[Wikileaks] JAPAN: ASO-PUTIN MEETING UNLIKELY TO LEAD TO CHANGES IN

Viewing cable 09TOKYO893, ASO-PUTIN MEETING UNLIKELY TO LEAD TO CHANGES IN

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Reference ID Created Released Classification Origin
09TOKYO893 2009-04-19 22:24 2011-05-10 05:00 SECRET Embassy Tokyo

VZCZCXRO3645
OO RUEHDBU
DE RUEHKO #0893/01 1092224
ZNY SSSSS ZZH
O 192224Z APR 09
FM AMEMBASSY TOKYO
TO RUEHC/SECSTATE WASHDC IMMEDIATE 2403
INFO RUEHXD/MOSCOW POLITICAL COLLECTIVE PRIORITY
RUEHBJ/AMEMBASSY BEIJING PRIORITY 8872
RUEHMO/AMEMBASSY MOSCOW PRIORITY 2812
RUEHUL/AMEMBASSY SEOUL PRIORITY 4895
RUEHFK/AMCONSUL FUKUOKA PRIORITY 3587
RUEHNH/AMCONSUL NAHA PRIORITY 5925
RUEHOK/AMCONSUL OSAKA KOBE PRIORITY 7388
RUEHKSO/AMCONSUL SAPPORO PRIORITY 4123
RUEKJCS/JOINT STAFF WASHINGTON DC PRIORITY
RHHMUNA/HQ USPACOM HONOLULU HI PRIORITY
RUEKJCS/SECDEF WASHDC PRIORITY
RUCPDOC/DEPT OF COMMERCE WASHINGTON DC PRIORITY
RUALSFJ/COMUSJAPAN YOKOTA AB JA PRIORITY
RUACAAA/COMUSKOREA INTEL SEOUL KOR PRIORITY
RHMCSUU/DEPT OF ENERGY WASHINGTON DC PRIORITY
RHMFISS/COMUSKOREA SEOUL KOR PRIORITY
RHMFISS/USFJ  PRIORITY
RHHJJPI/PACOM IDHS HONOLULU HI PRIORITY
RHEHAAA/NSC WASHDC PRIORITY
RUCNDT/USMISSION USUN NEW YORK PRIORITY 4705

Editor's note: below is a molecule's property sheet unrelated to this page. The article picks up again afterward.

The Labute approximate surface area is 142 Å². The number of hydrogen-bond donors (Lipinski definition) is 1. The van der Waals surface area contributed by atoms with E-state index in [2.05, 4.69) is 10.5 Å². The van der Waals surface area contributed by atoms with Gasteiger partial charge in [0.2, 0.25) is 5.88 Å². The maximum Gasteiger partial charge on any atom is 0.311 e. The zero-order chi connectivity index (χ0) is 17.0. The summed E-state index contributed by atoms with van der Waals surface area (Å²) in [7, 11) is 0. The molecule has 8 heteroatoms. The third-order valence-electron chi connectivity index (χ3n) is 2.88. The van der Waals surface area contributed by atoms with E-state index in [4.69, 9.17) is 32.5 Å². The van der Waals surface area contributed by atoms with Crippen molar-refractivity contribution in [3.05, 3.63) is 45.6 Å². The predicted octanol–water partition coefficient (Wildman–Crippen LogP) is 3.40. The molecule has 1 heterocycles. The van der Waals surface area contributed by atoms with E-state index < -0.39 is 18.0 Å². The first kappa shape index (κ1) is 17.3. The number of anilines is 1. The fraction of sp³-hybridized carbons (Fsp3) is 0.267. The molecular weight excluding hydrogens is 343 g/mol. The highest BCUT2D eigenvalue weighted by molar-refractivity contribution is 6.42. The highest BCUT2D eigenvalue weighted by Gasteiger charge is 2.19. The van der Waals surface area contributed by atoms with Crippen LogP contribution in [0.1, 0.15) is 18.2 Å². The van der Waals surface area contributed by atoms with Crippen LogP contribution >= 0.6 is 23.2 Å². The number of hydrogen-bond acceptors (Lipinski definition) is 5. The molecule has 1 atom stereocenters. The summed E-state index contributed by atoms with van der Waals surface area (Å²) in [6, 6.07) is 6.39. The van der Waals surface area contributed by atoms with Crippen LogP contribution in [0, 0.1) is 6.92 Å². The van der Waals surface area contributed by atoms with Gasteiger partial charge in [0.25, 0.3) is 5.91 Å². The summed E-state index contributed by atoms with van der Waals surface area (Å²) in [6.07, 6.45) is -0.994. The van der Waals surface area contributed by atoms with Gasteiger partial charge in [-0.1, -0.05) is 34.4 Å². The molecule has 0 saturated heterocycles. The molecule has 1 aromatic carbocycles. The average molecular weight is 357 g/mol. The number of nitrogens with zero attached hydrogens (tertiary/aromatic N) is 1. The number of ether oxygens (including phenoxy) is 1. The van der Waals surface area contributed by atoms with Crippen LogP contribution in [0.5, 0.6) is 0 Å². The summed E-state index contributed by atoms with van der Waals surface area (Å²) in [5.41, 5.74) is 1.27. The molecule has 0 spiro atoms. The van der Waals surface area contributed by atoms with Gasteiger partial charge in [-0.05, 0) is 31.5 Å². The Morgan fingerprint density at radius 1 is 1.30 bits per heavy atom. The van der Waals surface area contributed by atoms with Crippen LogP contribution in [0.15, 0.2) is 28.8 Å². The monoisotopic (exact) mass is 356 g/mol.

RUEAIIA/CIA WASHDC PRIORITY

S E C R E T SECTION 01 OF 04 TOKYO 000893

SIPDIS

MOSCOW PASS VLADIVOSTOK
HELSINKI PASS ST. PETERSBURG

E.O. 12958: DECL: 04/17/2017
TAGS: PREL PINR PGOV ECON JA RS
SUBJECT: ASO-PUTIN MEETING UNLIKELY TO LEAD TO CHANGES IN
JAPAN-RUSSIA RELATIONS (C-AL8-02662)

REF: A. TOKYO 00663
¶B. 07 TOKYO 0163
¶C. 08 TOKYO 1074
¶D. 08 TOKYO 0643
¶E. 08 TOKYO 3333
¶F. 07 TOKYO 0697
¶G. TOKYO 0667
¶H. 07 TOKYO 2690
¶I. 06 TOKYO 4665
¶J. STATE 135278

TOKYO 00000893 001.2 OF 004

Classified By: Charge d’ Affaires, a.i. James P. Zumwalt. Reasons 1.4
(B) (D)

¶1. (S) Summary. As Tokyo and Moscow prepare for a possible
mid-May visit by Prime Minister Vladimir Putin to Japan,
Embassy Tokyo assesses as small the chances for a dramatic
breakthrough in the Northern Territories dispute. A
resigned acceptance of the status quo, combined with a lack
of leadership on the issue, will prevent the two nations from
either reaching any substantive new accommodation to improve
bilateral relations or, conversely, to risk increased